Wireless video cameras represent an affordable way to keep an eye on your home. Yet they have their own security weaknesses. Indeed, we have all heard stories about hackers tormenting homeowners by gaining access to their cameras for the express purpose of taunting them. And now another problem has popped up: hacking video cameras for the purposes of swatting.
The FBI recently began warning homeowners about swatting via smart home devices. They say that perpetrators are hacking wireless video cameras and speaker-enabled devices, then instigating swatting incidents so that they can stream live video or communicate with law enforcement on site. It is an illegal practice that can be dangerous and, in some cases, deadly.
More About Swatting
Swatting is the practice of placing a hoax call to law enforcement stating that a crime involving an immediate threat to human life is in progress. The idea is to encourage law enforcement to respond in force. If the perpetrator can get a SWAT team involved, all the better.
Some people instigate swatting incidents as a way to get revenge. Others do it as a prank, streaming live video of the incident going down on public platforms. Regardless of the reason behind it, swatting causes problems for both victims and law enforcement agencies. It also pulls officers away from more important matters.
2-Factor Authentication Recommended
Perpetrators do not have to access smart home devices in order to instigate a swatting incident. But they often do because wireless technology gives them opportunities to do more things. To thwart perpetrators, the FBI recommends securing all home automation devices with 2-factor authentication.
Enabling 2-factor authentication requires you to verify your identity before accessing an online account. The first factor is typically your username and password. The second factor involves a code retrieved from your email account or your smartphone. For instance, you might have to enter a code sent to your phone in order to access one of your accounts.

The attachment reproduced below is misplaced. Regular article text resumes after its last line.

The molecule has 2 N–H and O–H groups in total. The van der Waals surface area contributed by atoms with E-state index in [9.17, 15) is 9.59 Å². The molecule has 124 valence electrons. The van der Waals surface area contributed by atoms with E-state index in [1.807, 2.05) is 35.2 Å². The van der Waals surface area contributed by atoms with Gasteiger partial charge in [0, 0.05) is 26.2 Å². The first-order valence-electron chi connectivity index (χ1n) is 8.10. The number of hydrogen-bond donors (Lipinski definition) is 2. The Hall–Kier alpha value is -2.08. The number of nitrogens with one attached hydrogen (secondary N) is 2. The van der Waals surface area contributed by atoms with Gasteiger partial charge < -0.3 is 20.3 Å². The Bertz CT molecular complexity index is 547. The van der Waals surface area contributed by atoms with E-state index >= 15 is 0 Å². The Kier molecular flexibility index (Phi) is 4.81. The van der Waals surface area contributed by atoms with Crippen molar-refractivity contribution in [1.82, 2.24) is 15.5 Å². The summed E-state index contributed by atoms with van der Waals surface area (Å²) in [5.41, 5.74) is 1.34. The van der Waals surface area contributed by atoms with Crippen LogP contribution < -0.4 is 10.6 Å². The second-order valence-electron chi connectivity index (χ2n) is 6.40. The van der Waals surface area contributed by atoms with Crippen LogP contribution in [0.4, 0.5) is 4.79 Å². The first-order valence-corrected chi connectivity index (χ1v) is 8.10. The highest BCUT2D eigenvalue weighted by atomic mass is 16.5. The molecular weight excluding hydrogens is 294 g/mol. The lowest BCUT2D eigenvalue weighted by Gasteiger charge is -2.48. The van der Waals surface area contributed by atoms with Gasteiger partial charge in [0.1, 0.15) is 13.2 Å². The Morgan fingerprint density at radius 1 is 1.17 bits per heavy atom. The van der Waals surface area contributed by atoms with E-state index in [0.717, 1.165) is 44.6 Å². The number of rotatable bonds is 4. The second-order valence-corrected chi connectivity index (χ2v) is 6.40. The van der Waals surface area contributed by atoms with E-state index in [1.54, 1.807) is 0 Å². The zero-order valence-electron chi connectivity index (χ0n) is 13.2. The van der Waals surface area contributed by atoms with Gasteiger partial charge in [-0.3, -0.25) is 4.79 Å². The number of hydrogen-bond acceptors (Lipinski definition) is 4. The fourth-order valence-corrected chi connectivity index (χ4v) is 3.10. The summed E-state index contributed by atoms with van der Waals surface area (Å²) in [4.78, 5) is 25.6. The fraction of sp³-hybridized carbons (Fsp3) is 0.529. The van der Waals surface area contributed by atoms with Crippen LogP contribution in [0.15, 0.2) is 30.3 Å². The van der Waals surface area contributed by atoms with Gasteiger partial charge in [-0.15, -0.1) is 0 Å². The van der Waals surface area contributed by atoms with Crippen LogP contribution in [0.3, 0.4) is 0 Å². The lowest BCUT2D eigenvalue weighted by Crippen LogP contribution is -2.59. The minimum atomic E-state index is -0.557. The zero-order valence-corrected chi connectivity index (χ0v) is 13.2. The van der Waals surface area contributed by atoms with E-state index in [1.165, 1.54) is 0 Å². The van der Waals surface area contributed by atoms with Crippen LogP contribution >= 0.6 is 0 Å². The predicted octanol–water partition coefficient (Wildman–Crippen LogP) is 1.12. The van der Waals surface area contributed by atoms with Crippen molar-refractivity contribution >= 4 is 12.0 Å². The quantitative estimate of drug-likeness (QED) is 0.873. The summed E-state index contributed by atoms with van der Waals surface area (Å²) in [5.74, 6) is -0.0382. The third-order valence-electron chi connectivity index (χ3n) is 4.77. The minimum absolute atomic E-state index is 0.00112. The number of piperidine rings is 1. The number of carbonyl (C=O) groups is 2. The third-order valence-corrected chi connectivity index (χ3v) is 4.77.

The FBI recommends deploying 2-factor authentication via your phone rather than email. Why? Because email accounts are easily hacked. Your phone is a much more difficult proposition simply because you always have it on your person. Receiving an access code via a text message is a lot more secure than receiving that code through an email.
Devices Are Not Perfect
Enabling 2-factor authentication would not be required in a perfect world. But as you know, the world is far from perfect. It turns out that smart home devices are not perfect either. As secure as manufacturers try to make them, hackers are still capable of finding loopholes and other weaknesses.
Vivint Smart Home recommends sticking with well-known brands when buying security cameras, video doorbells, smart home hubs, etc. Even the best brands are still vulnerable, but they are more likely to alert customers to problems and offer security patches as soon as said problems are uncovered.
Vivint also recommends not reusing usernames and passwords for multiple accounts. Moreover, passwords should be as complex as possible. Combining a variety of letters, numbers, and other characters creates the most secure passwords. People should never use passwords that are in any way associated with personal information – like birthday, wedding anniversary, pet names, etc.
Unfortunately, swatting is a practice some people find amusing. It is yet another reason to make video cameras and other home automation devices more secure with 2-factor authentication. If you have smart home devices and you are not using 2-factor authentication, it is time to change things. Your cameras can only keep you safe if you put forth the effort to make them secure.